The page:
It doesn’t take long for visitors to Japan to realise that the Japanese love their mobile phone technology. They are on sale everywhere and just about everyone is either talking or text messaging on their tiny device.
Coverage is astonishing, but unfortunately for many travellers the Japanese mobile phone system has traditionally been incompatible with other parts of the world. Japan used a entirely different phone system (non-GSM) to the rest of the world. Fortunately the new generation 3G and 4G-LTE phones are usable in Japan, and many of the local carriers have roaming agreements with overseas phone companies. So check with your local carrier to see if your smart phone can be used in Japan, and also check out the costs involved as roaming in another country can become expensive.
Recently the rules of ownership of a mobile phone in Japan have changed, and it is generally no longer possible to buy a phone or Pre-Paid Sim Card for voice use. unless you are a resident of Japan, this rule is to stop illegal use of phones. All purchasers must have some form of Japanese official documents, e.g. passport or Japanese Alien Registration Card. It is possible for foreigners to rent phones at the international airport, but prices are usually high. Alternatively you can buy a data only sim if you have a unlocked smart phone. There are numerous companies providing a variety of services for tourists from 7 days to 30 days or more. Prices vary but expect to pay around 3000yen for 1GB, just remember this will get you data only, so no phone calls or text, and your smart phone will need to have same frequencies as the provider you are choosing. There are several counters at most Japanese airports that specialise in selling these services and dealing with foreigners so it would be advisable to confirm if your phone will work on the network before purchase.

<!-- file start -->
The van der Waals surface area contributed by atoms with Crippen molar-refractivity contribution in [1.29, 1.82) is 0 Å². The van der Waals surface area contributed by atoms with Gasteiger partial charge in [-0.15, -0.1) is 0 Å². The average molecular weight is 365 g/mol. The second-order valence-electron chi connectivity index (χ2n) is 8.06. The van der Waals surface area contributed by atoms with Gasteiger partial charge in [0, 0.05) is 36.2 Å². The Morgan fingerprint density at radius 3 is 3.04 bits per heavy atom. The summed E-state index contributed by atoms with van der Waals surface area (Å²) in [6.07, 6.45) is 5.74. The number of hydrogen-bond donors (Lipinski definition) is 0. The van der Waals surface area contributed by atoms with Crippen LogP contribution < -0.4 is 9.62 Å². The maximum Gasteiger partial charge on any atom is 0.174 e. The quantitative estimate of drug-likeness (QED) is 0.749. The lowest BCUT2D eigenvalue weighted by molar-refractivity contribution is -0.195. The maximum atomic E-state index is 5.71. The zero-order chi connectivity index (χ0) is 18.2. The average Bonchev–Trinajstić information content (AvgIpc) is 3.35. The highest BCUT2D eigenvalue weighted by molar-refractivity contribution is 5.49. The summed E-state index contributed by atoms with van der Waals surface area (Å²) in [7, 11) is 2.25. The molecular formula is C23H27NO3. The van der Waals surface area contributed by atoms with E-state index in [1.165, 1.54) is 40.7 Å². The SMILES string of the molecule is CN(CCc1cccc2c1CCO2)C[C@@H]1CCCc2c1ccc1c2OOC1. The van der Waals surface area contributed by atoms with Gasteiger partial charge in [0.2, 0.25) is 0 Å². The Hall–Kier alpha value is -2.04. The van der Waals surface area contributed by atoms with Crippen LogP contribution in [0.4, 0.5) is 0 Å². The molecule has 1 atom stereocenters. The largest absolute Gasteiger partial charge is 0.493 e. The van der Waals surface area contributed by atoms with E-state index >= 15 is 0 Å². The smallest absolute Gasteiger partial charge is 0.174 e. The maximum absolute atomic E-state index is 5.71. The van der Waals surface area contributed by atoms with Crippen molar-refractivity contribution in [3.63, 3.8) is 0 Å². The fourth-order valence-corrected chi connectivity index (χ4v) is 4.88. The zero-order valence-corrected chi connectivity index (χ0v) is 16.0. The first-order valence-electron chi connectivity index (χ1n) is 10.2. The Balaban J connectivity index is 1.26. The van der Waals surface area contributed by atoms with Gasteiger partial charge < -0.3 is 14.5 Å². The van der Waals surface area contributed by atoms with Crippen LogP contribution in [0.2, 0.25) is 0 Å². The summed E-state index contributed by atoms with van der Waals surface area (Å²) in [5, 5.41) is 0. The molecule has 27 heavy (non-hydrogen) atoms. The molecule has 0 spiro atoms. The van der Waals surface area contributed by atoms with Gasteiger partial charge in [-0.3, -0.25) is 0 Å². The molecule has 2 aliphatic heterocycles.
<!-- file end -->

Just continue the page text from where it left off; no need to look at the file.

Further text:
Some of Japan’s largest corporations are phone companies, with NTT DoCoMo, Vodaphone – Japan, SoftBank and KDDI “au” being among the largest. They are also one of Japan’s biggest advertisers with ads everywhere, on TV, radio, billboards and giant neon and LCD signs.
With all the mobile phones in use, surprisingly there are still plenty of pay phones available. Whether it be in a convenience store, a shopping mall or on the street, these coin operated phones are easily identifiable with local calls costing Y10 for the first three minutes and another Y10 for each minute thereafter which is extremely cheap.
Pink pay phones only accept Y10 coins while the grey and green ones will accept Y100 coins. Some even accept phone cards, which can be purchased from news stands, convenience stores and several other shops, with prices starting at Y1000.
Many of the pay phones have animated LCD displays with friendly little characters instructing you how to use the telephone. This doesn’t quite help the non Japanese reading user but adds to the fun.